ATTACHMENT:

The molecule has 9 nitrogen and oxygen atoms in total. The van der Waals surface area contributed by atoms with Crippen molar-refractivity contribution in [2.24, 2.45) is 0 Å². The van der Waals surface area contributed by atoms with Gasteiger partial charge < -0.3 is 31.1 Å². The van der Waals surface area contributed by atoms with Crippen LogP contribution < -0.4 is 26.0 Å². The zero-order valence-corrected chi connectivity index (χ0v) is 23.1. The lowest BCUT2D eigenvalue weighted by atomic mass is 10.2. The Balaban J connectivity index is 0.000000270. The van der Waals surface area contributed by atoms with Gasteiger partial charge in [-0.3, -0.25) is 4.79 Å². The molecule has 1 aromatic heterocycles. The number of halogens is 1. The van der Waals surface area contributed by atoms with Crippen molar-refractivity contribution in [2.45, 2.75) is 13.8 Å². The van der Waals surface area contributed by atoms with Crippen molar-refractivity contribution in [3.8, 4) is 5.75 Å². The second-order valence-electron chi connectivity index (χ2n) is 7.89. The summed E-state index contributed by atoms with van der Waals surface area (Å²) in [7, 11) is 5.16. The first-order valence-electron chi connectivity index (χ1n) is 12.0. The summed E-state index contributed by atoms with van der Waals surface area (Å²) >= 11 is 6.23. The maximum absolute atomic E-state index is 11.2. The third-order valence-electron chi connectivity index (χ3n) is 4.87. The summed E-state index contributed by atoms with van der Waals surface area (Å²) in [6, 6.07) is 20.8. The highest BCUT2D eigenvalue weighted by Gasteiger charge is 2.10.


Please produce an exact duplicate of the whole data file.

The molecule has 9 nitrogen and oxygen atoms in total. The van der Waals surface area contributed by atoms with Crippen molar-refractivity contribution in [2.24, 2.45) is 0 Å². The van der Waals surface area contributed by atoms with Gasteiger partial charge < -0.3 is 31.1 Å². The van der Waals surface area contributed by atoms with Crippen LogP contribution < -0.4 is 26.0 Å². The zero-order valence-corrected chi connectivity index (χ0v) is 23.1. The lowest BCUT2D eigenvalue weighted by atomic mass is 10.2. The Balaban J connectivity index is 0.000000270. The van der Waals surface area contributed by atoms with Gasteiger partial charge in [-0.3, -0.25) is 4.79 Å². The molecule has 1 aromatic heterocycles. The number of halogens is 1. The van der Waals surface area contributed by atoms with Crippen molar-refractivity contribution in [2.45, 2.75) is 13.8 Å². The van der Waals surface area contributed by atoms with Crippen molar-refractivity contribution in [3.8, 4) is 5.75 Å². The second-order valence-electron chi connectivity index (χ2n) is 7.89. The summed E-state index contributed by atoms with van der Waals surface area (Å²) in [7, 11) is 5.16. The first-order valence-electron chi connectivity index (χ1n) is 12.0. The summed E-state index contributed by atoms with van der Waals surface area (Å²) >= 11 is 6.23. The maximum absolute atomic E-state index is 11.2. The third-order valence-electron chi connectivity index (χ3n) is 4.87. The summed E-state index contributed by atoms with van der Waals surface area (Å²) in [6, 6.07) is 20.8. The highest BCUT2D eigenvalue weighted by Gasteiger charge is 2.10.